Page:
- CMMi – Project Planning – Identify Risk (seeingfuture.wordpress.com)
- CMMi – Project Planning – Estimation Continued! (seeingfuture.wordpress.com)
- CMMi – Project Planning – Estimation (seeingfuture.wordpress.com)
- Project Plan – How to Budget and Schedule! (seeingfuture.wordpress.com)
From today onwards, we will see what are Process areas (Like Project Planning, Requirement Management etc.) and how we are going to get these implemented with in our Organization.
Let’s understand this:
At maturity level 2, the projects have
- ensured that processes are planned and executed in accordance with policy;
- the projects employ skilled people who have adequate resources to produce controlled outputs;
- involve relevant stakeholders;
- been monitored, controlled, and reviewed;
- been evaluated for adherence to their process descriptions.
This is very important to understand that Maturity level 3 contains all the elements of Maturity level 2 and additional for level 3.
Now as we understand the maturity level 2 have got defined policies, resources, stakeholders, and evaluation procedure. This is so very cool…so far…
Also at maturity level 2, the status of the work products (Example will be Requirement documents, Functional Specs time sheets etc.) are visible to management at defined points (e.g., at major milestones , at the completion of major tasks).
But before we do, let’s see what all is contained within the project planning process i.e. PP as a process area:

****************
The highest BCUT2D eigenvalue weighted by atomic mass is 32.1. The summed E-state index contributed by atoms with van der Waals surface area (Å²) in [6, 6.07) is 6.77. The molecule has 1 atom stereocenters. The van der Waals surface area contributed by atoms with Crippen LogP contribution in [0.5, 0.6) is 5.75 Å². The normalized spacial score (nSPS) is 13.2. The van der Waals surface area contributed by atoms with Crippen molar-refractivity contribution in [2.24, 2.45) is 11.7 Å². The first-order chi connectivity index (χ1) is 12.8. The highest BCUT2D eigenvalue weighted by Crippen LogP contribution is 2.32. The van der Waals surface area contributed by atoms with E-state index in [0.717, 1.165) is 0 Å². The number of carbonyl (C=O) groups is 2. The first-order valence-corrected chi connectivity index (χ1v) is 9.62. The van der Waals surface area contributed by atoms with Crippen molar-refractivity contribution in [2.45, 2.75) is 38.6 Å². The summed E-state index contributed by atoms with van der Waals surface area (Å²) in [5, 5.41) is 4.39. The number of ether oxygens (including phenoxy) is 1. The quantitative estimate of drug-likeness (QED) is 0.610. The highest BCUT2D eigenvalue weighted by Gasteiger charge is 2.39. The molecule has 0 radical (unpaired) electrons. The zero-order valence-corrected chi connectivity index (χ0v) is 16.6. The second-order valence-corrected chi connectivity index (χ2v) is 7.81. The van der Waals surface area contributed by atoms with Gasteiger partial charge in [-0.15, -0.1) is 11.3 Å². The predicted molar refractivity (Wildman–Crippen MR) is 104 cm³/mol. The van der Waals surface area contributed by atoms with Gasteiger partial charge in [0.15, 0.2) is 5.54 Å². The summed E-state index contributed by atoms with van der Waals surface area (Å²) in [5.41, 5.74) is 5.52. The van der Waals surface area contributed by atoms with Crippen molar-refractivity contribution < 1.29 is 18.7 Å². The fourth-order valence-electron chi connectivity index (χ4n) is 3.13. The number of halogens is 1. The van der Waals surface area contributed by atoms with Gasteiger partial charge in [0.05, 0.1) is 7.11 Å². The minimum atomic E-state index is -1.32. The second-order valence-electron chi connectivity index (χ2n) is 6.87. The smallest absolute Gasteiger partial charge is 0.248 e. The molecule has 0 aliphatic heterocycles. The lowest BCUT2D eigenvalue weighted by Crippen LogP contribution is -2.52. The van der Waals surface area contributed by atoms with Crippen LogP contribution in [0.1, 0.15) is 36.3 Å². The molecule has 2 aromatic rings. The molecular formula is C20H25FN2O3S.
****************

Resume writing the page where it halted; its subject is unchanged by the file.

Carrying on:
SG: Specific Goals
SP: Special Practices
All rightie so all set! I am…Let’s get started….My first question to all of you:
How is WBS (Work Breakdown Structure) established.
How are changes to this are controlled.
How is it used?
- CMMi – Tailoring the processes! (seeingfuture.wordpress.com)
- CMMi – Capability Model (seeingfuture.wordpress.com)
- CMMi Process areas and mapping with Maturity levels (seeingfuture.wordpress.com)
- CMMi – Maturity Levels – Initial – Managed – Defined (seeingfuture.wordpress.com)
- CMMi – A crash course – Introduction to Dev 1.3 (seeingfuture.wordpress.com)
Opportunities for new products exist all around us, in every market, even mature markets. This is because what is possible is always changing. New technologies are constantly emerging, new people with new talents join your company, and competitors come and go. The product manager must be able to quickly evaluate opportunities to decide which are promising and which are not, and for the ones that look appealing, which ones should be pursued, which are best left for others, and which ideas are not yet ready for productization.
In many companies, it just comes down from above that we really need to do this product. In other companies, the marketing organization determines what products are needed.